The star attraction of the Piccadilly Club is the dancing team of Mabel and Vic. Victor is infatuated with Mabel, but she rejects his advances, since she is in love with Valentine Wilmot, the club's owner. One night, as Mabel and Vic perform their act, there is a disruption caused by a customer who is unhappy about a dirty plate. When Wilmot goes back to the kitchen to investigate, he finds several employees in the scullery watching Shosho, one of the dishwashers, dancing on a table. That night, Wilmot fires both Shosho and Victor. But the club's sagging fortunes soon lead him to re-evaluate Shosho's talent.Written by
JUST AS GOD MADE HER She Loved, and Loving She Gave-Her Heart, Her Soul, to a Man Who Played, and Laughed, and Loved Another. A SOUND PICTURE (Print Ad-Free Lance-Star, ((Fredericksburg, Va.)) 24 August 1929)
When Valentine Wilmot is talking to the costume shop owner; his right hand is leaning against the door frame. But on the next immediate cut; Wilmot's right hand is now off the door frame and in the process of moving toward the door frame to lean on it. See more »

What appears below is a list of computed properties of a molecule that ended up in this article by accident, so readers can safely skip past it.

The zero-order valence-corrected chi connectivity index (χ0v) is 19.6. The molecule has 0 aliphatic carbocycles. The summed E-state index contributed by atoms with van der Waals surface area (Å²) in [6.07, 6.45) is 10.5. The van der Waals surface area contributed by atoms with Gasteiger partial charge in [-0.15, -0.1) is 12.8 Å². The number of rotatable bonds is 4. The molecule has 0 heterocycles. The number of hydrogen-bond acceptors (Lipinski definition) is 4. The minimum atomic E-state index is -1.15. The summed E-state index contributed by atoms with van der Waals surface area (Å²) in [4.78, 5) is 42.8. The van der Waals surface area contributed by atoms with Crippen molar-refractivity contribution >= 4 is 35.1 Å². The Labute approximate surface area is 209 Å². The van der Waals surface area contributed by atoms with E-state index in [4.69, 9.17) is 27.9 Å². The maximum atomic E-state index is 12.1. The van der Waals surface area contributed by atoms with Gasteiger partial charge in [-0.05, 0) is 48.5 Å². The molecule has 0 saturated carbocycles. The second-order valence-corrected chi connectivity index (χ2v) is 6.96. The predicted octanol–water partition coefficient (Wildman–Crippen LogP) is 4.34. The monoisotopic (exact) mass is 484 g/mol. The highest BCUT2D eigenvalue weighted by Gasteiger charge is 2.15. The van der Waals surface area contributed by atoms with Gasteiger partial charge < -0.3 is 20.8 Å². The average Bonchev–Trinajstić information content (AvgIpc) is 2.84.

Just imagine the whole place being upset by one little Chinese girl in the scullery. Dancing in the scullery - and upsetting your dancing in the restaurant!
See more »
The opening credits appear on the sides of London buses. See more »
Piccadilly is one of the most underrated films I have seen and one of the best kept secret of the silent era. Many praise Anna May Wong for her performance, and justifiably so. She steels the scenes from the main actors (Jameson Thomas and Gilda Gray) and turns the film about a story about her character.
But, and this is a big BUT. I think the main star of the film is the Cinematography (by Werner Brandes). It's simply breathtaking and unbelievable "modern". There is a lot of influence from German expressionism (and understandably so since Werner Brandes is German) but it's much more than that. The shots are quite long, for a silent film and the movement of the camera resembles what one would see in films a decade later (It even reminded me in many ways of Tarkovsky). The same goes for the subject but the stile of the film resembles Film Noir.
See this if you like beautiful cinematography. It left me speechless! What a pearl!!!
15 of 17 people found this review helpful.
Was this review helpful to you?
| Report this